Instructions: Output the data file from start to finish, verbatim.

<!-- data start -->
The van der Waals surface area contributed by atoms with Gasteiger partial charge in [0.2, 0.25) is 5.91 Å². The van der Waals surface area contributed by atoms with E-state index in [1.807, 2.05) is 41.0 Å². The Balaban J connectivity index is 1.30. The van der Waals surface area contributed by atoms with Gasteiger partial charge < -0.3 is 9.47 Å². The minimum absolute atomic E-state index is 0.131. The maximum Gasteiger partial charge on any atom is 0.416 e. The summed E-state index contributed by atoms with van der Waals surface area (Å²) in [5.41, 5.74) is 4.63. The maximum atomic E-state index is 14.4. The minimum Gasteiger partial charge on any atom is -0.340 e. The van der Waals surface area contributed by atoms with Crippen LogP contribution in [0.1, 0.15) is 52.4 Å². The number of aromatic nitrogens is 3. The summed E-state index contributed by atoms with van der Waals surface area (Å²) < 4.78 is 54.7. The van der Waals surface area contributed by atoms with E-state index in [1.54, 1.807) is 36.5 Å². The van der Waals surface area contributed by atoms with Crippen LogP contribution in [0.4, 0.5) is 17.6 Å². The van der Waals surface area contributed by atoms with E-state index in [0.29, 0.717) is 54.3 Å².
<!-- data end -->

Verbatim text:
The van der Waals surface area contributed by atoms with Gasteiger partial charge in [0.2, 0.25) is 5.91 Å². The van der Waals surface area contributed by atoms with E-state index in [1.807, 2.05) is 41.0 Å². The Balaban J connectivity index is 1.30. The van der Waals surface area contributed by atoms with Gasteiger partial charge < -0.3 is 9.47 Å². The minimum absolute atomic E-state index is 0.131. The maximum Gasteiger partial charge on any atom is 0.416 e. The summed E-state index contributed by atoms with van der Waals surface area (Å²) in [5.41, 5.74) is 4.63. The maximum atomic E-state index is 14.4. The minimum Gasteiger partial charge on any atom is -0.340 e. The van der Waals surface area contributed by atoms with Crippen LogP contribution in [0.1, 0.15) is 52.4 Å². The number of aromatic nitrogens is 3. The summed E-state index contributed by atoms with van der Waals surface area (Å²) < 4.78 is 54.7. The van der Waals surface area contributed by atoms with E-state index in [1.54, 1.807) is 36.5 Å². The van der Waals surface area contributed by atoms with Crippen LogP contribution in [0.4, 0.5) is 17.6 Å². The van der Waals surface area contributed by atoms with E-state index in [0.29, 0.717) is 54.3 Å².